Is CSCOPE Helping or Hurting Texas Schools
Part 2: CSCOPE is NOT on TEA’s Approved List
This is part 2 of a series of articles that respond to an article by Ann Work, in TimesRecordNews, Wichita Falls, Tx. See Ms. Work’s complete article here, CSCOPE Features to Help Schools.
In the following statements from Ms. Work’s article, Poplin refers to the Director of Region 9 in Wichita Falls. Region 9 is one of the 19 Texas Education Service Centers that created CSCOPE. Ms. Poplin is one of the 19 board of trustees for TESCCC, the company created by Ms. Poplin and the other 19 ESC directors.
“Most of Texas school districts — 875 of slightly more than 1,000 — have adopted the curriculum, including all Region 9 school districts except for City View ISD, Poplin said.
“It has freed all partnering districts from the weighty task of writing and updating curriculum that had to transition to meet the new STAAR testing system, with its increased academic rigor.”
I find Ms. Poplin’s comments confusing. According to Wade Lebay, the state CSCOPE director, the term CSCOPE curriculum refers only to five documents–The VAD, IFD, YAG, and Verification of TEKS document. All of these documents contain the TEKS for a specific grade and subject. Each of the documents has the same TEKS as found on the TEA Website for free. These documents have the TEKS written in different formats. The IFO, Information Focus Document has some ideas for teachers but the majority of the document is a copy of the TEKS.
So, what is Ms. Poplin referring to when she says districts are being relieved from the weighty task of writing and updating curriculum. CSCOPE curriculum would be no weighty task if teachers in each subject grade copied the TEKS for their subject. These same teachers could better create a scope and sequence that best fit their school schedule. ALL for free.
Check out this next statement:
“It was a great gift,” Poplin said Friday. “It kept each district from replicating what the district next door was doing.”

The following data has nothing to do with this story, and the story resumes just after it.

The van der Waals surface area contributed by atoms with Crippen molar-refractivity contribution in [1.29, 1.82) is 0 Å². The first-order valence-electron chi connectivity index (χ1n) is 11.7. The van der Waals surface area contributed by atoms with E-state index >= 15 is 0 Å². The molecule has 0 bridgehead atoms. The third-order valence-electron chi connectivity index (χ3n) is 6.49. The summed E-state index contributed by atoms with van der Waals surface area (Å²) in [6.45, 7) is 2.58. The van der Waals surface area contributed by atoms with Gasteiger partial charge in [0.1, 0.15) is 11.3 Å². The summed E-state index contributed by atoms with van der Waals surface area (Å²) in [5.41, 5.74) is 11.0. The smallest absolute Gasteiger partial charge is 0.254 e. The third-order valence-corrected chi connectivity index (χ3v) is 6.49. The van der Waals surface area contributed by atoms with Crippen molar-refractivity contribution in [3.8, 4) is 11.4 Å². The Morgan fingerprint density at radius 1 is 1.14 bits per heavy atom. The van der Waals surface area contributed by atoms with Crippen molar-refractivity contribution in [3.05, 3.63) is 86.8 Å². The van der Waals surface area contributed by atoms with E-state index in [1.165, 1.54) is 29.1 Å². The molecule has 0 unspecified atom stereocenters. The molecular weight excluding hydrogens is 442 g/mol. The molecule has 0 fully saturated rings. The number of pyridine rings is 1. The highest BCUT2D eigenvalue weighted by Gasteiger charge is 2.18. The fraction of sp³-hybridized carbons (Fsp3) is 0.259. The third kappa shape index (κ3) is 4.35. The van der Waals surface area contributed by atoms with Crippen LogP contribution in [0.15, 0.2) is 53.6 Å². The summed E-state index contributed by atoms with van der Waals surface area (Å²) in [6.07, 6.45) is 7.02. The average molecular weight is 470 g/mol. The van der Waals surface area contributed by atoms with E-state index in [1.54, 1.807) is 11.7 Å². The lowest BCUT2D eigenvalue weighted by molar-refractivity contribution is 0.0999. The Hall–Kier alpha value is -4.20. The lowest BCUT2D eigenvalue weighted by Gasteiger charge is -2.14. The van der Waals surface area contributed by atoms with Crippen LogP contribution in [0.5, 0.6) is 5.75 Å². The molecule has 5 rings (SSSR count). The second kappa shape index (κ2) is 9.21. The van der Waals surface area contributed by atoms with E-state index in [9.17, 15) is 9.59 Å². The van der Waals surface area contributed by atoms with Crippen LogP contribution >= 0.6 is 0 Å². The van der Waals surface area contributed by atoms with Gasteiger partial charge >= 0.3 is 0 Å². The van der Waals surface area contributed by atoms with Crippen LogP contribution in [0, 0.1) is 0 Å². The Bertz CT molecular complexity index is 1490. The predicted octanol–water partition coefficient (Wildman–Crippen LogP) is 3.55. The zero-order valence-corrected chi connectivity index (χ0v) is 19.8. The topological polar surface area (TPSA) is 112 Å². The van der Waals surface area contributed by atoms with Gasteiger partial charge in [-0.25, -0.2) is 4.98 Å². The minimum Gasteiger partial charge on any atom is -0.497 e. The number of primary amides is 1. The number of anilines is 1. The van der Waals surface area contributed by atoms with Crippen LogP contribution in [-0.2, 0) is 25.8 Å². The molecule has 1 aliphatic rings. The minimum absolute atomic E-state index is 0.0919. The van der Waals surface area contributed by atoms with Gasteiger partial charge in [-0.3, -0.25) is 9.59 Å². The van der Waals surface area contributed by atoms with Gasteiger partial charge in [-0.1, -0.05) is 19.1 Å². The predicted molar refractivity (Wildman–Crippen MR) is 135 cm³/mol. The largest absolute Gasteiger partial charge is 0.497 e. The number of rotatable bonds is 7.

This contradicts the objective of CSCOPE, which is Common Language, which has nothing to do with language. Instead, Common Language is to have every teachers in each grade and subject doing the same thing on the same day in every school across Texas.
So what does Ms. Poplin’s mean with this comment, “It kept each district from replicating what the district next door was doing.” With CSCOPE every school district in the entire state of Texas would be doing the same thing.
Who came up with this idea? Do they have a clue how large Texas is and how many different weather conditions are in effect each day of the school year. While the coast is evacuating because of a hurricane, other parts of Texas are sunny and dry.
But beside it being a ludicrous idea. Why would you want every teachers across the state reading a script because that is the only way common language could happen. If every teachers is saying the same thing, then every student regardless of ability is hearing the same thing. How is this affecting the level of education our children are receiving.
Parents: Please check out every word that I write about CSCOPE. Ask your child’s teacher to view CSCOPE lessons. LESSONS–not a list of TEKS or a document that has what CSCOPE calls SPECIFICITIES—These are usually TEKS written in outline form.
Parents: If your child doesn’t have a text book, ask why? How can you help your child if you have nothing that provides information about the lessons.
Parents : CSCOPE is a supplementary material that is not on the TEA approved list. Ask your superintendent why unapproved material is being used to teach your child.
Is CSCOPE Helping or Hurting Texas Schools?
Part 1: CSCOPE is Really Cheap